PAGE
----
Now 13 companies have the opportunity to grow their own innovations with the help of contracts from EPA’s 2016 SBIR Phase I Solicitation. Each of these small businesses received funding of up to $100,000 to support six months of research for advancing a “proof of concept” for their proposed sustainable technology. This year’s recipients will develop solutions to a wide range of current environmental challenges, ranging from greener manufacturing of plastics to low-cost air sensors. The companies are eligible to apply for up to $300,000 of additional funding to further develop and commercialize their technologies through future SBIR Phase II Awards.

I am deeply excited by the potential exhibited by these small businesses, and I look forward to seeing the innovative environmental technologies that they are able to develop with their SBIR Phase I contracts. The seeds for the next revolutionary technologies are all around us – with a little help, they can grow into the environmental breakthrough of tomorrow.

About the Author: Dr. James H. Johnson Jr. is the Director of EPA’s National Center for Environmental Research.

Editor's Note: The views expressed here are intended to explain EPA policy. They do not change anyone's rights or obligations. You may share this post. However, please do not change the title or the content, or remove EPA’s identity as the author. If you do make substantive changes, please do not attribute the edited title or content to EPA or the author.

EPA's official web site is www.epa.gov. Some links on this page may redirect users from the EPA website to specific content on a non-EPA, third-party site. In doing so, EPA is directing you only to the specific content referenced at the time of publication, not to any other content that may appear on the same webpage or elsewhere on the third-party site, or be added at a later date.

EPA is providing this link for informational purposes only. EPA cannot attest to the accuracy of non-EPA information provided by any third-party sites or any other linked site. EPA does not endorse any non-government websites, companies, internet applications or any policies or information expressed therein.

This Week in EPA Science

By Kacey FitzpatrickResearch Recap graphic identifier

Happy December! Here’s a quick recap of the latest in EPA science.

The Freshwater Cycle in the Marshall Islands
EPA research hydrologist Dr. Bill Shuster recently traveled to the Marshall Islands as an Embassy Science Fellow. He supported the US embassy there on science and technology matters and shared his scientific expertise to improve the island’s freshwater resource management. Learn more about his experience in the blog The Freshwater Cycle in the Marshall Islands.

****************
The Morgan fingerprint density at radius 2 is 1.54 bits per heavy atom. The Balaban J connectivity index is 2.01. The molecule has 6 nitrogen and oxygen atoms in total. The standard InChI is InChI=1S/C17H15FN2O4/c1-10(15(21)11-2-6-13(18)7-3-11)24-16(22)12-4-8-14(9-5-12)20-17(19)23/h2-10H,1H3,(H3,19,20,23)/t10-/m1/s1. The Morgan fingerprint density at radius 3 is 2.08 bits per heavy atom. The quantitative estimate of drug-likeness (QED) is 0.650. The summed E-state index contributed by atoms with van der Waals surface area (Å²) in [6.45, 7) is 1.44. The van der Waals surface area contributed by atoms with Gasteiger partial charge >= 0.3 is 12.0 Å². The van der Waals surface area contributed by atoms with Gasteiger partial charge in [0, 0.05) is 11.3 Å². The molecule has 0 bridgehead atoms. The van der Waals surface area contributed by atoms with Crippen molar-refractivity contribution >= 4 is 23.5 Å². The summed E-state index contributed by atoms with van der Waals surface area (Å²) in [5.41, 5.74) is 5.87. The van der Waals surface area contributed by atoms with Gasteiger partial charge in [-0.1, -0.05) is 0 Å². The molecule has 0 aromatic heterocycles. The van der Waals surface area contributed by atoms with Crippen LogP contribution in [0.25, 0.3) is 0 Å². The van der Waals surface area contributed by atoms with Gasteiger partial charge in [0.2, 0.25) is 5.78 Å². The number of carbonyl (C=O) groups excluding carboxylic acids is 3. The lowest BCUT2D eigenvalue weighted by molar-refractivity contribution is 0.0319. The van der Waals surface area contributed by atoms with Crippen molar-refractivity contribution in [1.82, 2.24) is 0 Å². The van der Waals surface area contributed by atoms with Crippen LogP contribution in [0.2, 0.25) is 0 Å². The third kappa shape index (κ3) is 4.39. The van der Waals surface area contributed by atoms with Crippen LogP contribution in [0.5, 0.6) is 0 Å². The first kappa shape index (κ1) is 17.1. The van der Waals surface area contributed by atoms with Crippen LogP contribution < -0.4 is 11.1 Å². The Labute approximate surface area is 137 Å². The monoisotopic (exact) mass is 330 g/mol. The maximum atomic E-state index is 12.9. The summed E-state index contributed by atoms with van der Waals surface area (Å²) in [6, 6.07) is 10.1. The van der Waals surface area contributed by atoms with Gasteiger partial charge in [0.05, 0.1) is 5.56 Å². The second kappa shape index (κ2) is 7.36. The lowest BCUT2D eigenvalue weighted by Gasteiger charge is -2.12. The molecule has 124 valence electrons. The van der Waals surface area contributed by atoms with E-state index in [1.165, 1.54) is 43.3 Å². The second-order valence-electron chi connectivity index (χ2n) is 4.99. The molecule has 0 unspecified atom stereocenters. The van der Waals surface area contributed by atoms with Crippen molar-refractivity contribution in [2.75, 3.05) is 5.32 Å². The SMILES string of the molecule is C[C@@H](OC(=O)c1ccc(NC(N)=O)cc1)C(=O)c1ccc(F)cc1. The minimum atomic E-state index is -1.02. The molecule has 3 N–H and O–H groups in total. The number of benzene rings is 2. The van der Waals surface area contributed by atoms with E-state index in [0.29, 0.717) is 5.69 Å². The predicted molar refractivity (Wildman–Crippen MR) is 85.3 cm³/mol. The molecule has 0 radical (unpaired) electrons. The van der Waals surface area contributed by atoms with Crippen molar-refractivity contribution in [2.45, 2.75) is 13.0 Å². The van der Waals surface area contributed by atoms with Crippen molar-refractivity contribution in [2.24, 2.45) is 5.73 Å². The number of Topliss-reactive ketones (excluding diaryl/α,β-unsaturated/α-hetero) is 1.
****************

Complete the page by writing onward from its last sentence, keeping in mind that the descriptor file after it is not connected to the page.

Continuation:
Aquatic Robotics: Underwater Glider Helps Monitor Great Lakes Water Quality
EPA’s autonomous Slocum glider, the Nokomis, recently returned from a 40-day deployment in which it traveled over 1000 kilometers across Lake Superior collecting water quality data. The glider provides high resolution observations that complement our other Great Lakes science initiatives. Read more about the Nokomis in the blog Aquatic Robotics: Underwater Glider Helps Monitor Great Lakes Water Quality.

EPA Brings a Low-Cost Air Sensor Network to Memphis
As part of the CitySpace Air Sensor Network project, EPA researchers installed and field test a city-wide-network of low-cost sensors to measure air pollution across the greater Memphis, Tennessee area. The goal of the project is to examine the value of using a low-cost air sensor network to estimate the distribution of local air quality conditions. Read more about the project in the blog EPA Brings a Low-Cost Air Sensor Network to Memphis.

About the Author: Kacey Fitzpatrick is a writer on the science communication team in EPA’s Office of Research and Development.

Editor's Note: The views expressed here are intended to explain EPA policy. They do not change anyone's rights or obligations. You may share this post. However, please do not change the title or the content, or remove EPA’s identity as the author. If you do make substantive changes, please do not attribute the edited title or content to EPA or the author.

EPA's official web site is www.epa.gov. Some links on this page may redirect users from the EPA website to specific content on a non-EPA, third-party site. In doing so, EPA is directing you only to the specific content referenced at the time of publication, not to any other content that may appear on the same webpage or elsewhere on the third-party site, or be added at a later date.

EPA is providing this link for informational purposes only. EPA cannot attest to the accuracy of non-EPA information provided by any third-party sites or any other linked site. EPA does not endorse any non-government websites, companies, internet applications or any policies or information expressed therein.

The Freshwater Cycle in the Marshall Islands

By Christina Burchette

At just three to six feet above sea level and surrounded by the rising tides of the North Pacific, citizens of the Republic of the Marshall Islands (RMI) are vulnerable to some of the most impending climate change impacts. They’re threatened by limited freshwater resources, persistent drought conditions, and the rising sea level. The need and desire to safeguard against these impacts is strong, but due to their very isolated location, there aren’t a lot of resources or expertise readily available to help the islanders adapt to their changing environment.

A team of people (an a dog!) pose for a photo

Dr. Bill Shuster (middle row, sitting) and the embassy staff. Photo credit: US Embassy – Majuro